The talk radio right has been fed up with John McCain for a long time, but they always seem to have trouble stopping him in Republican primaries. In 2000, his maverick candidacy took the establishment by surprise. Most famously, the Arizonan won the GOP nomination in 2008 despite being hated by Rush Limbaugh, movement conservatism’s most powerful on-air taste maker.
It is only fitting that last night, in what is likely to be his last Republican Party contest, the 73-year-old senator beat J.D. Hayworth, a former Congressman and talk radio host. One voter, retiree Blanche Kinsley, captured the moment in remarks to The New York Times explaining why she chose the incumbent. “I don’t like either of them,” she said. “But I used to hear J. D. Hayworth on the radio and he annoyed me.”
John McCain wasn’t ever as much a maverick as his fans once thought—a better descriptor would be that he was a savvy opportunist adept at reading the electoral landscape.
• Mark McKinnon: 5 Lessons from the Primaries• Tunku Varadarajan: McCain’s Embarrassing Last Act• Complete coverage of the primariesOf course, that Mr. Hayworth lost the election doesn’t mean his challenge from the right was made in vain. As Dave Weigel noted, “he succeeded in driving McCain to the right on a number of issues and inspiring no end of ‘what happened to our beloved Maverick?’ thumb-suckers in the eastern press....”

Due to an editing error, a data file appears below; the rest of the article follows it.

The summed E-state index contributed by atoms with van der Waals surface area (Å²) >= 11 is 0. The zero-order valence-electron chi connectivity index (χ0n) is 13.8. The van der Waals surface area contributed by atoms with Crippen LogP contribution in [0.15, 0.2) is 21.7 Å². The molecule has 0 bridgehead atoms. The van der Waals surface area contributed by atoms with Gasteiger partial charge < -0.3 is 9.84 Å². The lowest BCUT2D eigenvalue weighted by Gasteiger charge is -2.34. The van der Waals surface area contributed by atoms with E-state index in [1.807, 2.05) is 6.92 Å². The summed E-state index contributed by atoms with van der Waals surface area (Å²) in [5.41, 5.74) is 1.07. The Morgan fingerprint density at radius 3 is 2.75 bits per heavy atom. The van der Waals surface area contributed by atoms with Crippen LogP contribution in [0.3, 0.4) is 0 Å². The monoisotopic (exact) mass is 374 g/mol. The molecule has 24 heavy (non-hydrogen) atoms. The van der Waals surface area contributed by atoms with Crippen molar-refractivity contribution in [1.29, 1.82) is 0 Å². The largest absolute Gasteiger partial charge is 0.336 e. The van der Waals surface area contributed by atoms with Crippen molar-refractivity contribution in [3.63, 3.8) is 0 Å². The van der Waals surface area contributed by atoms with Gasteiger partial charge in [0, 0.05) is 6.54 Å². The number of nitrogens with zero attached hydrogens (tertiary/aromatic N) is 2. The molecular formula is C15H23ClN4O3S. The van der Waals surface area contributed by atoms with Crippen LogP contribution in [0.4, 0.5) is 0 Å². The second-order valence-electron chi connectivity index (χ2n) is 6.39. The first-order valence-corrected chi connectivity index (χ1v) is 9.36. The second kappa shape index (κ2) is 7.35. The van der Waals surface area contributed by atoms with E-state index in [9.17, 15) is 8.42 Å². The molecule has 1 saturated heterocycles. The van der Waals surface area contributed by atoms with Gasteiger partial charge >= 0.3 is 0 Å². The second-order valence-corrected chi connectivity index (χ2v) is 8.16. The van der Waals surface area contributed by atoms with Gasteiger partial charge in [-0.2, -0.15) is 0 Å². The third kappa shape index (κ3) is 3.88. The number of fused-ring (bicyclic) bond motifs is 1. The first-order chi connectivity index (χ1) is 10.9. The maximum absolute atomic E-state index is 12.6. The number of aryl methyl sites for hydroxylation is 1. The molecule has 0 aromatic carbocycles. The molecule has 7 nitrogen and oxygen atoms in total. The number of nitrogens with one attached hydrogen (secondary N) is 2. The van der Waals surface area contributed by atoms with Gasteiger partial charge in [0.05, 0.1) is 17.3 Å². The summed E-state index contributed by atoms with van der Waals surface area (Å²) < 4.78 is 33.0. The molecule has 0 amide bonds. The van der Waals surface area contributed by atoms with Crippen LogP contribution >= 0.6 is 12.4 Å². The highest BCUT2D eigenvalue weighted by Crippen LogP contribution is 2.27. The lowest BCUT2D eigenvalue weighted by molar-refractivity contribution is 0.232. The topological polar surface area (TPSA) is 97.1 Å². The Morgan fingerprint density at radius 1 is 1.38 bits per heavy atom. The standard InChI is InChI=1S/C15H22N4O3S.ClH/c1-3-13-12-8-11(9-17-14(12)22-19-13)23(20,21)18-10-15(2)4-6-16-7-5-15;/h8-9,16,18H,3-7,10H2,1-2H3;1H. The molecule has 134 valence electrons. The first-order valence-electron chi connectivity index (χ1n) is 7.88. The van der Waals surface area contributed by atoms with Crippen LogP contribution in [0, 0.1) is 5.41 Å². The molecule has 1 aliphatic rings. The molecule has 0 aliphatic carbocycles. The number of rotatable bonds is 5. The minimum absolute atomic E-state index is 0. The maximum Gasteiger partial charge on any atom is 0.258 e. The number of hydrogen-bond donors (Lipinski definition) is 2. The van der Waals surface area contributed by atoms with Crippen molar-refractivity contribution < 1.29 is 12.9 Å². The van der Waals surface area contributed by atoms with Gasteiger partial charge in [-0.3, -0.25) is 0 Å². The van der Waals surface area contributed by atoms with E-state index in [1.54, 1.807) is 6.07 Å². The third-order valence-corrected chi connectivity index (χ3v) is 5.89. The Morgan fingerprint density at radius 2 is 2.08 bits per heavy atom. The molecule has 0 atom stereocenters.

As it turns out, John McCain wasn’t ever as much a maverick as his fans once thought--a better descriptor would be that he was a savvy opportunist adept at reading the electoral landscape, and shameless enough to change accordingly, sometimes for better, other times for the worse. That’s how you stay in the Senate for decades on end. Thankfully, should he win re-election this November, he’ll be returning to an office that doesn’t allow him to choose his own replacement.
Conor Friedersdorf blogs at True/Slant and The American Scene. Follow him on Twitter at Conor64.